Trayon White

Trayon White is the presumptive Ward 8 D.C. Council member. (Courtesy Photo)

Trayon White, the Democratic Party nominee for the Ward 8 D.C. Council seat, spoke at the “Ward 8 Democrats Unity Luncheon” on June 18 at the R.I.S.E. Demonstration Center on the campus of St. Elizabeth East, and told the audience of 55 that he is “proud to be the Democratic nominee for Ward 8 council member” and “I am ready to lead.” He defeated D.C. Council member LaRuby May (D-Ward 8) in the Democratic primary on June 14,

“I think it is important that we bring everybody together,” White said. “People should take us seriously because throughout the city people are interested in what the Ward 8 Democrats are doing.”

The Ward 8 Democrats is widely recognized as one of the most active political clubs in the city. White said he wanted to get more Ward 8 residents involved in the political and civic process. “I want to make sure that all of you are involved,” he said. “We will have a number of community meetings this summer and we are really going to focus on public safety. We are going to address this head on.”

White is forming ad-hoc committees of Ward 8 residents in the areas of public safety, education, housing, small business development, jobs and careers, senior citizens, and youth. These committees will discuss ways that the ward can improve in these areas and take their ideas and probably, legislation, to the John A. Wilson Building for action, he said.

May said that she, too, believes in unity. She said that unity encompasses good behavior and practices. “We should not have adults cursing in the presence of children and young men need to pull up their pants,” the council member said.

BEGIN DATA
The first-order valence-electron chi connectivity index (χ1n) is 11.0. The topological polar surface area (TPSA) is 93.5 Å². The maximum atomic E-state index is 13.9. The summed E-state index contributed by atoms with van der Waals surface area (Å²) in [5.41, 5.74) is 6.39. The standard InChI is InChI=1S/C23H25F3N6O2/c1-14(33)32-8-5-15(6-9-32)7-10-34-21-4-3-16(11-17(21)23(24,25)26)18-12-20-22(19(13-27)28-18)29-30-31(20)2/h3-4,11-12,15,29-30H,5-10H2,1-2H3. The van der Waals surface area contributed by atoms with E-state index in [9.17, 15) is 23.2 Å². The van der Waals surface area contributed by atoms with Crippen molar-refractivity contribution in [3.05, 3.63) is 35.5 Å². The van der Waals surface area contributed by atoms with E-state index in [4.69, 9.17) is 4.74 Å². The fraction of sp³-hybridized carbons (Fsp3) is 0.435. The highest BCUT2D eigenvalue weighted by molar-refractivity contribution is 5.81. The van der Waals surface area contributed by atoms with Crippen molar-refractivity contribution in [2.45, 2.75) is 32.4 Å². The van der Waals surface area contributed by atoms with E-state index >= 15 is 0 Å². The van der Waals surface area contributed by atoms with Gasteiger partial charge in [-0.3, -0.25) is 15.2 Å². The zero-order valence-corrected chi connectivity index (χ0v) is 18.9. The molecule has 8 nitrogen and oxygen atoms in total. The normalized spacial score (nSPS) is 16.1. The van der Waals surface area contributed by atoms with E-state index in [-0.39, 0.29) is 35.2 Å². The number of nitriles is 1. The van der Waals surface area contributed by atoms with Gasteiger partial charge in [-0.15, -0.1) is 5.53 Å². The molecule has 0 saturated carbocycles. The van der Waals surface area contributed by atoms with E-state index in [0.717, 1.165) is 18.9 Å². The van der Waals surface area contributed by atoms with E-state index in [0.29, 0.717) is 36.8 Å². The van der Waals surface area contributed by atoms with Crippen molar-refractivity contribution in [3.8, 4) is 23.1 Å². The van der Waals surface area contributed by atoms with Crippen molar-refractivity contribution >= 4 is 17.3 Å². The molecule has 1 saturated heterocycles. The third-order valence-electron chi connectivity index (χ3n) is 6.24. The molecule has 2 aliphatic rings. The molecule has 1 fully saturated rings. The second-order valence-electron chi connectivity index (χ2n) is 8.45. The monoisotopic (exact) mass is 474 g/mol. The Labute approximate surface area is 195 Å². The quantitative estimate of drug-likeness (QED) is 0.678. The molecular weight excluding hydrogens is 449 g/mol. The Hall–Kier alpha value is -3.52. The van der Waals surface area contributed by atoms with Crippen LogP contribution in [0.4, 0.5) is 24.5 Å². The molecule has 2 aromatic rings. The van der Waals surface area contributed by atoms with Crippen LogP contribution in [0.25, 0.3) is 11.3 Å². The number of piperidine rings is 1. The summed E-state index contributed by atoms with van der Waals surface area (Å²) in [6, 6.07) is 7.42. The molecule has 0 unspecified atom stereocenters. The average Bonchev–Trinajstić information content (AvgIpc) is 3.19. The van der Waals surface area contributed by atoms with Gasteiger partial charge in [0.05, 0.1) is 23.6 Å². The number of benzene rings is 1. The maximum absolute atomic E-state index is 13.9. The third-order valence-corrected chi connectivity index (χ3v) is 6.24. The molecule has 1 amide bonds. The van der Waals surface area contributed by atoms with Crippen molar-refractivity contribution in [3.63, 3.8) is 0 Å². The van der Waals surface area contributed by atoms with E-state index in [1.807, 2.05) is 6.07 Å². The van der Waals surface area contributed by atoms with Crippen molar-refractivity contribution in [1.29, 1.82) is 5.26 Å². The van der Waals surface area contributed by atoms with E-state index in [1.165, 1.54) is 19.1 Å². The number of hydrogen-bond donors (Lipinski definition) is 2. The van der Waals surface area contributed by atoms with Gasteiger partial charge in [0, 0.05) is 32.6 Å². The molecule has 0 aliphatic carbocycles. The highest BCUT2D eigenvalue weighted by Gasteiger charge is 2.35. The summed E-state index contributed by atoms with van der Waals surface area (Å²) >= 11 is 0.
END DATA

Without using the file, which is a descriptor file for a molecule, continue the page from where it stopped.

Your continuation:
May said that it should be the priority of each resident of Ward 8 to ensure safer neighborhoods, better schools, and quality housing. May, who replaced the late Marion S. Barry Jr., as the Ward 8 council member, pledged to aid the transition process. “For the next six months, no one will work harder to continue to bring resources to the ward,” she said. “I will also work to make a smooth transition to the next administration.”

May abruptly left the room amid a standing ovation to take a family member to the airport.

Aaron Holmes and Bonita Goode, both of whom ran and were defeated in the primary, made remarks to the crowd. Holmes pledged his support for White and encouraged residents to become more politically active. Goode said making Ward 8 a better place to live should be a priority.

“I see people running for these political offices as Democrats but we never see you when there isn’t an election,” Darryl Ross, treasurer of the Ward 8 Democrats, said. “We don’t have any candidates serving on our organization’s committees. We need you to sign up for one of those committees.”

Former D.C. Council member Sandy Allen, who represented Ward 8 from 1996-2005 and was a staunch support of May, complimented White. “This is a new era in Ward 8 politics,” Allen said, noting the number of young people at the meeting that helped White to victory. “Young people spoke loud and clear on Election Day. It is good to see you young people here because we haven’t seen you in a long time.”

Charles Wilson, president of the Ward 8 Democrats, told the AFRO that unity is possible. “Unity is a process,” he said. “We are dedicated to making sure that we reach that goal.”